|Fast Facts: Anglicanism|
|Practices||Worship tends to be Catholic or "High Church" in flavor, with prescribed rituals and readings, bishops and priests, vestments, saints' days and elaborately decorated churches|
|Texts||Bible (Old Testament and New Testament only). Apocrypha used only for edification (Art. 7).|
A branch of the Christian religion, the Anglican Communion is an organization of autonomous national churches connected with the Church of England, which has its roots in the 16th century Protestant Reformation.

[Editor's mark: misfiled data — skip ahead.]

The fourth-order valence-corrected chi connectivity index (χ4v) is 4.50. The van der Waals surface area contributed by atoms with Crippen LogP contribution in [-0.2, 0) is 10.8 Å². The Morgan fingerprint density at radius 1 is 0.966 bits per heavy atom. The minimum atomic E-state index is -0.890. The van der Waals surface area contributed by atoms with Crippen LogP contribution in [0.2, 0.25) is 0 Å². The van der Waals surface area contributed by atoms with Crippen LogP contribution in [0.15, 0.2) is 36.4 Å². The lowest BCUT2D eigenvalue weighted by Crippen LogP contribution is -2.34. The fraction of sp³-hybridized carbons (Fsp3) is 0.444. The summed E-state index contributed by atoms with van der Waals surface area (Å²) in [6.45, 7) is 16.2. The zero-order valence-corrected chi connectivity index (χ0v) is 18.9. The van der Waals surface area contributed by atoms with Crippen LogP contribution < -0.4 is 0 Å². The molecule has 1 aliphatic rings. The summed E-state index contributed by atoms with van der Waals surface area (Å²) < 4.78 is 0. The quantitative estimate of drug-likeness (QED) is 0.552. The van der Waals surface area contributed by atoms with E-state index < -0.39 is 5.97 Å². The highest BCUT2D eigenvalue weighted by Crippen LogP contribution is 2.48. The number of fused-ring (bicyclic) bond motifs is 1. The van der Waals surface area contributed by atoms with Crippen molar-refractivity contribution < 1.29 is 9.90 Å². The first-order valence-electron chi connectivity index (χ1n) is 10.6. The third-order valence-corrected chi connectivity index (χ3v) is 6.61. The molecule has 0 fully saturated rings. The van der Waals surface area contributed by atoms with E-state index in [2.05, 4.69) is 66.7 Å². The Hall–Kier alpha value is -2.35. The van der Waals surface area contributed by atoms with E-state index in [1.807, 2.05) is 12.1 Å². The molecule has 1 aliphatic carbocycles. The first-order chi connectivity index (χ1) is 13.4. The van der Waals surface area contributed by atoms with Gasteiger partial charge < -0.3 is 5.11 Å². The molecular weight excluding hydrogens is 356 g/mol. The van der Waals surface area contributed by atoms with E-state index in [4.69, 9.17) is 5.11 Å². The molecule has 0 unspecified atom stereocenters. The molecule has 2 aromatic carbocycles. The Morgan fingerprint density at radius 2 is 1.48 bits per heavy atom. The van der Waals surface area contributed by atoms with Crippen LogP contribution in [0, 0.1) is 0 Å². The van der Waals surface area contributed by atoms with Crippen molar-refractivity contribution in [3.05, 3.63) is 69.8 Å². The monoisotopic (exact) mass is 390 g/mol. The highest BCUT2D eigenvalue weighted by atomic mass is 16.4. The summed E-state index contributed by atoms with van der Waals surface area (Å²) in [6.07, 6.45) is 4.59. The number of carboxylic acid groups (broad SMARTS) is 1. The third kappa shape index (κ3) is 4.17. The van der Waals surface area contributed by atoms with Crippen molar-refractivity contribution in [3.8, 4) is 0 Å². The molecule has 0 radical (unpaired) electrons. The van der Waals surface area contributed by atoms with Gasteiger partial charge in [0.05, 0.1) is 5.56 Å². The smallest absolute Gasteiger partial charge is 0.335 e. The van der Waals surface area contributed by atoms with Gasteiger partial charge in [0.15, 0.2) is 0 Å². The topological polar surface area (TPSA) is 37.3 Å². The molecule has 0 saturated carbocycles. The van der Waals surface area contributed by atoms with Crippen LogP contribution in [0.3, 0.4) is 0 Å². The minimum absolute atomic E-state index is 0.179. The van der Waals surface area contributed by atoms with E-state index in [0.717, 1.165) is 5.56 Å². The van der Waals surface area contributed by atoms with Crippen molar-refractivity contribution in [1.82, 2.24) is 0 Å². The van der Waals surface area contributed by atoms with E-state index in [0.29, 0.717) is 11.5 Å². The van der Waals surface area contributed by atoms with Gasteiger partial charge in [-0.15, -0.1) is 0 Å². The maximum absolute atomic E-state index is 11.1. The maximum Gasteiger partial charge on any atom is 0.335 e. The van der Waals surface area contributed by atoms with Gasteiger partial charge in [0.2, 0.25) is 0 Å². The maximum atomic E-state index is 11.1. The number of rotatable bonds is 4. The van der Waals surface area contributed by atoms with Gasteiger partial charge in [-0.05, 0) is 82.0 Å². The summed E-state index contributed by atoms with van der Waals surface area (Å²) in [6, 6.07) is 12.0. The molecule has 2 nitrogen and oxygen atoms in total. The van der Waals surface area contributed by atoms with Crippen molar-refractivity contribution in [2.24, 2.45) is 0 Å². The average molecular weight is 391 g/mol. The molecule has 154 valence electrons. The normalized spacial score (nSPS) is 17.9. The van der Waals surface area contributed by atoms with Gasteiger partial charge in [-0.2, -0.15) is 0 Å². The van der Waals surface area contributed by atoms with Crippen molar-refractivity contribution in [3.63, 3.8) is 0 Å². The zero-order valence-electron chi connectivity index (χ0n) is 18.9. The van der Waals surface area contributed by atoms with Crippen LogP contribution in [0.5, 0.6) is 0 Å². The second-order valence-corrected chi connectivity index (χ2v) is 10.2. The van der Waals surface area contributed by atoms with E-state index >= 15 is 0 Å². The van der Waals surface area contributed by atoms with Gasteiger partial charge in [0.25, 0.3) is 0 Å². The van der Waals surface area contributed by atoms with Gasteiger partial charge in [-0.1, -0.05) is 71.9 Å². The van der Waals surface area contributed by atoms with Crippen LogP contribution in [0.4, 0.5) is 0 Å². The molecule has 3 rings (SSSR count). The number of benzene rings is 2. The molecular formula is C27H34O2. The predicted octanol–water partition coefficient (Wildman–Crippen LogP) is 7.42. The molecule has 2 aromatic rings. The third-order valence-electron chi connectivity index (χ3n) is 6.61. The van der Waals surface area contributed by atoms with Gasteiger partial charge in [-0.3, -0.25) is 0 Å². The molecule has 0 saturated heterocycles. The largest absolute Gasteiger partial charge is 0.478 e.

Anglicanism or Episcopalianism is the general form of doctrine, worship and structure based on the tradition of the Church of England, which extends beyond membership in the Anglican Communion.
Anglicanism is characterized by a via media (middle way) between Roman Catholicism and Protestantism. Anglicans are not subject to the Pope and are Protestant in most areas of doctrine, but Anglicans also retain many Catholic forms of worship, including a hierarchy based on bishops (which is the meaning of the world "Episcopalian").